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A report from PhRMA highlights how drugs that failed in clinical trials are a crucial part of development for melanoma, lung cancer, and brain cancer.
A report released on Oct. 7, 2014 by the Pharmaceutical Research and Manufacturers of America (PhRMA), "Researching Cancer Medicines: Setbacks and Stepping Stones," highlights the number of investigational cancer medicines that did not succeed in clinical trials and how these so-called "failures" are a crucial part of the drug development process.
The report illustrates the immense challenges in bringing new medicines to patients with cancer and explores the factors that contributed to both the approvals of new treatments and those that "failed" between 1998 and 2014. The report focuses on three cancers that are particularly difficult to treat: melanoma, lung cancer, and brain cancer.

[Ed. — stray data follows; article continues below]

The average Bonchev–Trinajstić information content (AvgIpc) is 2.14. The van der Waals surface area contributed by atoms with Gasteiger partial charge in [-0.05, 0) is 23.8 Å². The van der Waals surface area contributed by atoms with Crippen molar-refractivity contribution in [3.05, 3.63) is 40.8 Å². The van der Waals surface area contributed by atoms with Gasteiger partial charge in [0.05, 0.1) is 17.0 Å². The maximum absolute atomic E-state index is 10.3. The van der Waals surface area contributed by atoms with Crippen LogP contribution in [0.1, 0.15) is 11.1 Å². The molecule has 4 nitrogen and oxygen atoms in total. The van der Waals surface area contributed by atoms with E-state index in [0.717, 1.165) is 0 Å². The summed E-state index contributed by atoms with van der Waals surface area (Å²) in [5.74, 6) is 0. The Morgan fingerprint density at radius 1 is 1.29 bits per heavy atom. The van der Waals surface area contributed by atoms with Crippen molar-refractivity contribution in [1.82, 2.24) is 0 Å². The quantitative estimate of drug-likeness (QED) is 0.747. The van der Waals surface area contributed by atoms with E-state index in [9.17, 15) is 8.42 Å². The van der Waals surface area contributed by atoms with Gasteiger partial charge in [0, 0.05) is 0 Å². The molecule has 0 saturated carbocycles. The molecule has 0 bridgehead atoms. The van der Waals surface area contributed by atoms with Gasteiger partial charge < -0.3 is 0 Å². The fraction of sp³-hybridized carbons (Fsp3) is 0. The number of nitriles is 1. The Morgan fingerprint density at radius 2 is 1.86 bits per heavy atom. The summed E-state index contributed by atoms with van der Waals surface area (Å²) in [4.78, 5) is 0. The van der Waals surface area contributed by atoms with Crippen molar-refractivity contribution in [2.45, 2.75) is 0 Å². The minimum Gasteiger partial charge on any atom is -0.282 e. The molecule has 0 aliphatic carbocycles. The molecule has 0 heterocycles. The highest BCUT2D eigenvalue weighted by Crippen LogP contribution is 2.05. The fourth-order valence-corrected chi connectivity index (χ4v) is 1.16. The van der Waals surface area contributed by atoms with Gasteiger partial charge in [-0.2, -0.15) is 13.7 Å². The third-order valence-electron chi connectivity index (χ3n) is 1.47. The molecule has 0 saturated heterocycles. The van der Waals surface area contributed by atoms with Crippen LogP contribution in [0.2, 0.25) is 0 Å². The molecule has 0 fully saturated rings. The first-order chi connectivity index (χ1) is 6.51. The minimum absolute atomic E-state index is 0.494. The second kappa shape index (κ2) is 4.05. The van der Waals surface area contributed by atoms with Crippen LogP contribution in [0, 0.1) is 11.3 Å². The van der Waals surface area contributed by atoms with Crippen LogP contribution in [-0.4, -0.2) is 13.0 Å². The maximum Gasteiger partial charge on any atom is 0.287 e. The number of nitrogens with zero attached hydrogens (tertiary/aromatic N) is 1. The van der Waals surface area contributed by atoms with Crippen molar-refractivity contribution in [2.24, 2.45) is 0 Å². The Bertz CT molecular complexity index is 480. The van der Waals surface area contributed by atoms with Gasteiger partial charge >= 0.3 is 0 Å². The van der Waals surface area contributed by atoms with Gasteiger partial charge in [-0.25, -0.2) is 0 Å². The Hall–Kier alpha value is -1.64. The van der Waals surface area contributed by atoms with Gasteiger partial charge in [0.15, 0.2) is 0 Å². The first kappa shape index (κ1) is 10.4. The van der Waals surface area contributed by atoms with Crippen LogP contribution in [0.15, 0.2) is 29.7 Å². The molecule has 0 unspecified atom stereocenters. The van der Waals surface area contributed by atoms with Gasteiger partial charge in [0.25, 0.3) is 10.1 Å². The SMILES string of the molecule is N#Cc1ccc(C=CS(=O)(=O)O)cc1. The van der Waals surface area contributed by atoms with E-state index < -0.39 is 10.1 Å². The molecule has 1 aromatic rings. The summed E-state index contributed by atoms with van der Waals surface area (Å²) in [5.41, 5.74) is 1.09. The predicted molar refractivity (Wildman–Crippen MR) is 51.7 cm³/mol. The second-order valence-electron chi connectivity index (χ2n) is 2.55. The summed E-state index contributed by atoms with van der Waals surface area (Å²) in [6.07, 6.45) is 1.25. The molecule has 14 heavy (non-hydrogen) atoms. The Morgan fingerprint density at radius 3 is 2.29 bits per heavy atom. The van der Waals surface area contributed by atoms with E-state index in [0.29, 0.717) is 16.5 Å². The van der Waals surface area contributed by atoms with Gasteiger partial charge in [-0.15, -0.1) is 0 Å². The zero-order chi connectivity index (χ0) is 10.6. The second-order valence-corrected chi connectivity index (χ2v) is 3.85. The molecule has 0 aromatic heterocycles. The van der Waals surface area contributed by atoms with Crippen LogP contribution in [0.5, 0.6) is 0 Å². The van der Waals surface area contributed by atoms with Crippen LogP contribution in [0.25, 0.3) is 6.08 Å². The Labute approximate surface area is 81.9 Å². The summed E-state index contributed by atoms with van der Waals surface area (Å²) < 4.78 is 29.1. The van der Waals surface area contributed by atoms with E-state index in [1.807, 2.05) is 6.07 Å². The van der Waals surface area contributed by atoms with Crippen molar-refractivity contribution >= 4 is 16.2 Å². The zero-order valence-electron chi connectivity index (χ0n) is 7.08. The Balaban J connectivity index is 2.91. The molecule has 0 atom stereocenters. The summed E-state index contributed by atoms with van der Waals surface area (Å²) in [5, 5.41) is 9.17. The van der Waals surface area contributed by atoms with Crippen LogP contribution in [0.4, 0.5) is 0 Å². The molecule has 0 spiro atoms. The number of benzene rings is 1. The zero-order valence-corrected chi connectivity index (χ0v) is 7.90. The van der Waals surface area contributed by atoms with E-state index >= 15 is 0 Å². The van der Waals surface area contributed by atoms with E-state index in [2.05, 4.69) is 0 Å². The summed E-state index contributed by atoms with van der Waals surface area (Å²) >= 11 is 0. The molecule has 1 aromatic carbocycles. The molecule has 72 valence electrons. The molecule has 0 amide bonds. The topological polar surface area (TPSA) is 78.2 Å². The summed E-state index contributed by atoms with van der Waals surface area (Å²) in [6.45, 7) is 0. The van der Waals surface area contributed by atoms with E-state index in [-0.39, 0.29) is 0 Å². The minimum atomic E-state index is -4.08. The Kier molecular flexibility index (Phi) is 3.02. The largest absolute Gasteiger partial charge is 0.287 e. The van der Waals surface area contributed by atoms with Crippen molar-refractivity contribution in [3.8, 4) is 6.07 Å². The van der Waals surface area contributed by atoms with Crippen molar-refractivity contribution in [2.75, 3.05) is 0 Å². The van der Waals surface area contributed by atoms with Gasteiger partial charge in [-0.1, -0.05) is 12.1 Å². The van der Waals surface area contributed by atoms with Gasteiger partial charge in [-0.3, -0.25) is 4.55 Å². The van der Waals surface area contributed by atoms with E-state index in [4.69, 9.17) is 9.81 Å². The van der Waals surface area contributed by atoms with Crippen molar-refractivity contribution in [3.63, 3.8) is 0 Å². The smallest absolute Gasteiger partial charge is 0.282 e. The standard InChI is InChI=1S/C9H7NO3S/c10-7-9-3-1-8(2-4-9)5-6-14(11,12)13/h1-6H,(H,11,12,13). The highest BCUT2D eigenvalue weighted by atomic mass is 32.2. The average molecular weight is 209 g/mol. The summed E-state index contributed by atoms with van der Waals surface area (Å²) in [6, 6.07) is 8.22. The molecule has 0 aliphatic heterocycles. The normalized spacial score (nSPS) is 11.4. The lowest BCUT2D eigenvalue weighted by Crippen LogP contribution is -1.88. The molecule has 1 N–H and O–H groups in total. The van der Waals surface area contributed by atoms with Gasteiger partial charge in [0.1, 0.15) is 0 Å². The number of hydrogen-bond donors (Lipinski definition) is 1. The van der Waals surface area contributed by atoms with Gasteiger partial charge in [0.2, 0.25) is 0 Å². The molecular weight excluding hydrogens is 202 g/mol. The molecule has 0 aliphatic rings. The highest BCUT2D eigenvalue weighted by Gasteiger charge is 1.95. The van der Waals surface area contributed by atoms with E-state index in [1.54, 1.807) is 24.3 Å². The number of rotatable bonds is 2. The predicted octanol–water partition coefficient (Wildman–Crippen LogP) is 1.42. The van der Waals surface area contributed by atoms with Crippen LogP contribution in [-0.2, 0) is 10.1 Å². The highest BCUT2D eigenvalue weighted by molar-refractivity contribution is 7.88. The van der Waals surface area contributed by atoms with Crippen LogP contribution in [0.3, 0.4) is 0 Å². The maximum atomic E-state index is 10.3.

The report found that 96 potential treatments for melanoma did not make it through clinical trials, but paved the way for seven approved medicines, a nearly 14:1 ratio of failures to successes. Ten medicines have been approved to treat lung cancer, whereas 167 potential treatments did not make it through clinical trials. Only three new medicines have been approved to treat brain cancer, while 75 investigational medicines were unsuccessful in the development process.
Despite these challenges, America’s biopharmaceutical companies continue to invest in research to develop new treatments. According to a new report by PhRMA, there are 771 cancer medicines and vaccines either in clinical trials or awaiting review by FDA. Of these medicines, more than 50 are for the treatment of melanoma, 98 for lung cancer, and 47 for brain cancer.
"While it may sound counterintuitive, research setbacks are instrumental to furthering efforts to better understand a disease and how to treat it. They are also an indication of the incredible difficulty in developing medicines to treat cancer," said PhRMA President and CEO John J. Castellani in a press release.